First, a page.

Geocortex Reporting allows users to generate reports that accept JSON data sources. This functionality can enhance system integrations and improves reporting processes! Additionally, it provides a means to dynamically supply JSON data to PDF reports so it can be interpreted at runtime.
This Geocortex Tech Tip will explain how to generate reports that accept JSON data. Further, it will demonstrate how to set up workflows that dynamically generate JSON and pass that data into Geocortex Reporting.
Hey everyone, my name is Patrick Fingler, and in this Tech Tip video, I’m going to highlight how you can generate reports that accept JSON data sources using Geocortex Reporting. This is a great method if you need to integrate with different systems or if you want to dynamically supply JSON to a PDF report and interpret those attributes at runtime. If that sounds interesting let’s dive in further!
Alright, so let’s get started! Here you can see I’ve got some sample JSON that I’ve created. This is just some JSON, including some work order features which are part of an Esri feature set.
If you scroll down here, you can see that raw JSON and when it looks like kind of formatted. You can see here we’ve got six “features”, or an array of features. And inside of a feature you can have multiple “attributes” as well as “geometry”, point geometry, associated to each feature. So, each feature is going to have its own list of attributes and so on.
Let’s say I have this JSON, and I want to now generate a report based on it. We’ll navigate to Geocortex Reporting. The first thing you want to confirm is that you’re using Geocortex Reporting 5.13 or greater because that’s the version of reporting where we introduced this capability.
If you navigate to data sources, you’ll click “Add Data Source”. This is where we can insert a JSON data source. We can connect to ArcGIS data sources, non-spatial databases, and now we’ve got the ability to connect to raw JSON.
So, here I’ll supply my data source name. I’ll call this my “Work Orders JSON Data Source” and now I can supply some raw JSON. Here you can see this is the structure of the JSON. Again, we’ve got an array of features, attributes and so on. I’ll eventually click save, I first just wanted to mention that you don’t need to have the underlying values of your JSON. Really all we need is the schema of the JSON in place. But, for testing purposes it is often quite nice to just have some sample JSON in place. So, I’m going to click “Save”.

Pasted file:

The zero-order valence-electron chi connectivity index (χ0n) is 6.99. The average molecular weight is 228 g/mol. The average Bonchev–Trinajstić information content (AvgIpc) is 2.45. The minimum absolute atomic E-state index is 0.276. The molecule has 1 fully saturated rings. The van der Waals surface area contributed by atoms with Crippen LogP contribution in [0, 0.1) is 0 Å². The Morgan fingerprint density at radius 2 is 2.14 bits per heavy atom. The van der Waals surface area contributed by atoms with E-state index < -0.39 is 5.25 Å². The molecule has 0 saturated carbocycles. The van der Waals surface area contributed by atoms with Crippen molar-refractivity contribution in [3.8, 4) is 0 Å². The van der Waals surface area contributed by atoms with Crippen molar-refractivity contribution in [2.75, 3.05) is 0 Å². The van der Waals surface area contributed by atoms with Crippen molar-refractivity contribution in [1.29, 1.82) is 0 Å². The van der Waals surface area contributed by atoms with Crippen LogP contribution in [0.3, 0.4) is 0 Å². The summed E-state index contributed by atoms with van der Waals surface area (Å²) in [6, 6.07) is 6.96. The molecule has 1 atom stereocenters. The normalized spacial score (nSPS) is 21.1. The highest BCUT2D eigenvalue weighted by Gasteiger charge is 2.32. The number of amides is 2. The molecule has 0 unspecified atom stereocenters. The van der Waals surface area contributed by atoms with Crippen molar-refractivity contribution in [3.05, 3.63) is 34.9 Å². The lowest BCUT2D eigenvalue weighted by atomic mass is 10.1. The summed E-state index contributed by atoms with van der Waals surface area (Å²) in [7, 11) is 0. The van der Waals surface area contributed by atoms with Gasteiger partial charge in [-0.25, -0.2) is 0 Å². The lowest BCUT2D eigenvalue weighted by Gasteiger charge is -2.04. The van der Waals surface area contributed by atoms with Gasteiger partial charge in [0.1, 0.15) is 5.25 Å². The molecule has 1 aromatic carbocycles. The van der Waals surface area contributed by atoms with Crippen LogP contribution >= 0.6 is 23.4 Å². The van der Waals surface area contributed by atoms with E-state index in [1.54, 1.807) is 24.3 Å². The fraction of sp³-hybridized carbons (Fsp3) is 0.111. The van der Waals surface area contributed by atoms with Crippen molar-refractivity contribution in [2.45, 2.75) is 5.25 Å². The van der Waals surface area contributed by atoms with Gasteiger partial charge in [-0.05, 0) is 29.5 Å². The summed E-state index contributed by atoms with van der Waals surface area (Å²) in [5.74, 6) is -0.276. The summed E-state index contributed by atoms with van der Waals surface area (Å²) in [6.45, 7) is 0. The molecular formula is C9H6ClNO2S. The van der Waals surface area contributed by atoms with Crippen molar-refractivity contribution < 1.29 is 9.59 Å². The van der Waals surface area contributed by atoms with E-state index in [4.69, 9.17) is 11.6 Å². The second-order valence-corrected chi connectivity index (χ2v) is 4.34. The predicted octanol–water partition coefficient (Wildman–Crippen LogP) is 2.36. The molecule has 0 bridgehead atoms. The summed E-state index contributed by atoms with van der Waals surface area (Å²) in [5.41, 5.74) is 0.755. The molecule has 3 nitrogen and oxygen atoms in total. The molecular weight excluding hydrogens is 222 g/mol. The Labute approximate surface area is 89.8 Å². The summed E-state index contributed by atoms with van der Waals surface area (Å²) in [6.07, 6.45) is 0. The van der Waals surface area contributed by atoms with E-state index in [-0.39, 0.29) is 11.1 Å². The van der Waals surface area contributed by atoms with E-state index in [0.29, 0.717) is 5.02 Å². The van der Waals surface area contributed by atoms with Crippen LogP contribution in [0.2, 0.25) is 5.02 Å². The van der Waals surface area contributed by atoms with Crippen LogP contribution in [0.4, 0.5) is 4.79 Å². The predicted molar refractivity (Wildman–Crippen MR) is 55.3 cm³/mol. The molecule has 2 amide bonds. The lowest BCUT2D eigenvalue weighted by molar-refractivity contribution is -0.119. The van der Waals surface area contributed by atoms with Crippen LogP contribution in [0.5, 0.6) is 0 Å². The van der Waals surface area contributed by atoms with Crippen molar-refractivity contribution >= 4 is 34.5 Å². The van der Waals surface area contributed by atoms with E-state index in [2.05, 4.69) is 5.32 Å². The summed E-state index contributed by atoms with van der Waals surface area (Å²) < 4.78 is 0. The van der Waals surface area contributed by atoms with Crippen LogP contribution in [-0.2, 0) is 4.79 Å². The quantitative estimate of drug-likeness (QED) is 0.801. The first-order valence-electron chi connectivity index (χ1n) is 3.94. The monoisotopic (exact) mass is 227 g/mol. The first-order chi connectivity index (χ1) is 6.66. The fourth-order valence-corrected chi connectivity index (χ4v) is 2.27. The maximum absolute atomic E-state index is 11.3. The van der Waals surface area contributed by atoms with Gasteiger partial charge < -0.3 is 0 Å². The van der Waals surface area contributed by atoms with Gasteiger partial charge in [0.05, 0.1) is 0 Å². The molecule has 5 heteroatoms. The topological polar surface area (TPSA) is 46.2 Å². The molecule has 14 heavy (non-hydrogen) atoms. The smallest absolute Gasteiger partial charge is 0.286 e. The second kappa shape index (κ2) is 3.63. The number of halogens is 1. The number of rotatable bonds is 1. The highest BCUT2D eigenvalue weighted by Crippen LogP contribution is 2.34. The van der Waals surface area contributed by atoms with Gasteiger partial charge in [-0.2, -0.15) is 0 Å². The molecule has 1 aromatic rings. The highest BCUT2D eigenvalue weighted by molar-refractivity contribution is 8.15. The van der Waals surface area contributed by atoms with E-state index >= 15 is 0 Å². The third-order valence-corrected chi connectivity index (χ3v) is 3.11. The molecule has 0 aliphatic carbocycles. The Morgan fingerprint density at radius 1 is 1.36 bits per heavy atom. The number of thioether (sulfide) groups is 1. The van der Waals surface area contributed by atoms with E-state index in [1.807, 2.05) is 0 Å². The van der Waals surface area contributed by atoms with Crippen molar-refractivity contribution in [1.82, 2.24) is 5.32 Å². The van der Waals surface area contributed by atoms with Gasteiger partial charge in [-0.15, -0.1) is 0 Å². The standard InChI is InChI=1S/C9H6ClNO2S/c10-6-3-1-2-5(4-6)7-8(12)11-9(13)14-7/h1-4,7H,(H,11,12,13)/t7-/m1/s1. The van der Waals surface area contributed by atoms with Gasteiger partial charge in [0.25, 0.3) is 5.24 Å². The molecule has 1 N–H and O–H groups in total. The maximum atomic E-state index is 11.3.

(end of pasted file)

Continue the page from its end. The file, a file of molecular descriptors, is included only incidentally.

And now that that’s saved, I’ve got a blank report. I can go ahead and click “Add Data Source”. And now I’ve got the ability to choose a “JSON” data source. We’ll click “Next”.
You can see these are some of the JSON data sources that I have available. I’m going to select my “Work Orders JSON Data Source” and you can see here that this kind of reviews the schema of that JSON. So here we can see we’ve got our “features” array and inside of that features array you’ve got “attributes”. These are all the attributes available, and these are all the “geometry”. You can choose what items you might want to include in your report. So, maybe I just want to generate a report that loops over this features array.
So, I’m going to go ahead and click “Finish” and we’ll see that that gets populated. Here I’ve got my “JSONDataSource1”, here I’ve got my “features” and then here I’ve got my “attributes” as well as my “geometry”. So, I’m going to go ahead and add these. Maybe I want to include the “objectid”, the “inspector” and the “template” for the work orders that were included in this JSON object.
I’m actually going to click delete, and I’m also going to add the “geometry”. I can see that this geometry is also contained within this feature. So, let’s add that as well.
You can see here this is going “attributes.objectid” and then also “geometry.x” and “geometry.y”. Because I have some sample JSON data within my data source, I can just click the “Preview” button and we should see six work orders coming from that underlying JSON object.
So, there you go, we can see we’ve got six work orders. These are the object ID’s, the inspector names, the work order type and the coordinates listed there.
Now this is a very simple example. How you actually implement this in practice is you’re typically going to want to have a workflow which is used to dynamically generate that JSON. Whether you’re integrating with a rest API and getting some JSON back, or if you want to manipulate some data using workflow, create some JSON and then pass that to a report, that typically would be done on the workflow side.
So, what I’ve done here is I’ve created a workflow in Geocortex Workflow that uses some of our Maximo custom activity packs. If you’ve licensed Geocortex Workflow, you can get these for free on our GitHub. I just want to show an example where we’re actually sending a web request to a rest API, we’re dynamically retrieving some JSON and then passing that to a report.
Let’s go ahead and run this. I’ll click “Start” and run it.
Let’s rerun this and clear our console and network tab. It’s going to ask me to log in. I’ll enter my credentials and click “Login”. Let’s just clear the console network tab again.
Here you can see we’re actually issuing a web request to Maximo and now we’re generating a report.
You can see that it’s all done generating; we can open this up and we can see we’ve got a report that has the top 50 work orders getting pulled from Maximo. A really basic report here. We’ve got those three attributes.
There are a few steps involved, but hopefully that helps you start dynamically passing your own JSON objects to Geocortex Reporting. I know a lot of customers have been waiting for this functionality, so hopefully that helps. Bye for now!
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